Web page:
Murray swept his wedge through the grass, catching the ball cleanly, driving it out of the grass, keeping it under the tree, and carrying it over the bunker for a miraculous recovery, leaving the crowd in awe. He would par the hole and tilt the momentum for the first time in the day in his direction.

By the time they rounded the 12th hole, playing the short par three that runs along Wornall Road, Murray had tied Furr’s lead at 19-under. On 13, Murray ripped a sizzling drive. “I smell smoke!” a young boy yelled and then first bumped Henley. Murray would eagle the hole and take a two-shot lead as he swaggered to the next tee.

It had been six years since Murray last won a tournament. That was the Barbisol Championship on the PGA Tour. It was over half a decade ago, but he still knew what it was like to chase down a leader and maintain a tournament lead. He relied on those old habits.

Murray has been battling mental health, overcoming anxiety and depression. And then, in October, Murray was riding a scooter in Bermuda, making his way across a crosswalk, when he was hit by a car. He tore the patellar tendon in his right knee and still has scarring around his face from the accident. 

Grayson Murray looks down the fairway of
the 2nd hole.

Murray says it’s been hard as he’s gotten older; 29 years old might seem young, but as a professional golfer, each year a new wave of future pros come through the tour, and it feels like he’s watching his chance at the show slip away. Through it all, he never gave up.

“It’s like one day you feel like nothing can go wrong, you’re playing your best, you can’t lose, and then all of a sudden you lose it,” Murray said. “That’s kind of how golf is. It’s a very humbling sport.”

Murray had only one bogey during the tournament as he approached the 18th tee. If he could just put his drive out in the fairway and ease his way up to the green for par, he was all but guaranteed to walk away with the tournament trophy and prize money.

Instead, Murray pulled the drive left and smacked a tree, sending his ball out of bounds. He described it as his worst shot of the week, and it opened the window for Furr to come back from two shots back on the final hole.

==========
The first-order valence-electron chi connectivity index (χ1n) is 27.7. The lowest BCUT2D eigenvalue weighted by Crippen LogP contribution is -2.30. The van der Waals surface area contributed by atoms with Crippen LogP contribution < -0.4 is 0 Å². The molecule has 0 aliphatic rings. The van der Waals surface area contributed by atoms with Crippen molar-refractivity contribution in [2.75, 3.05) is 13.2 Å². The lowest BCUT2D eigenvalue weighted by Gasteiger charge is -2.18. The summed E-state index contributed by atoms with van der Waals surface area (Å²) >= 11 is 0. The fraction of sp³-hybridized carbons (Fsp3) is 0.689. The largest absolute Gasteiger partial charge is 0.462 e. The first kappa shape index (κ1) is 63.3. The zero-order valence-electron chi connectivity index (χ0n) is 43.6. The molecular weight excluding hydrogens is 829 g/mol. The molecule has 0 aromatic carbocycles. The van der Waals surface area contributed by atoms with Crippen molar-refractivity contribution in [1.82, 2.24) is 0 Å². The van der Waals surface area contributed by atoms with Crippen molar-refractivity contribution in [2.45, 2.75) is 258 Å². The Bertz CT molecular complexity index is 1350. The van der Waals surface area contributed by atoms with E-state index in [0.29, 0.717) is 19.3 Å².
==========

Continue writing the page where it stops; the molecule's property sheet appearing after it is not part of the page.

Murray teed his ball up a second time, gathered himself, and hit another drive, landing in the right side rough. He would end up with a double-bogey leaving Furr a chance to sink a long putt for par to tie the lead and send the tournament to a playoff hole. But Furr would miss that long putt and bogey the hole. Murray had no doubt as he stood over his final putt before sinking it.

After celebrating and accepting his prize check, Murray turned to the crowd. 

Grayson Murray, 29, from Ralaeigh, NC, won the 2023 AdventHealth Championship at Blue Hills Country Club. Photos by Max Goodwin

“There’s stuff that drove me. There’s been a lot of hardships, up and down, just like everyone else out there,” Murray said over a microphone. “Today, a lot of hard work has paid off.”

He expounded on these hardships with reporters, explaining he has been through anxiety and depression.

“My parents have been through hell and back, basically, for the last six years with me fighting some mental stuff,” Murray said. “It’s not easy on me and the people around me that love me. They don’t like to see me down, and they’ve been my number one supporters. There’s a few friends as well that have been there as well. It makes these moments a lot more special when you can share with them.”

This was the first year of a five-year contract for the AdventHealth Championship and the Korn Ferry Tour to be played at Blue Hills. They pass through South Kansas City again a year from now.


Leave a Reply

%d bloggers like this: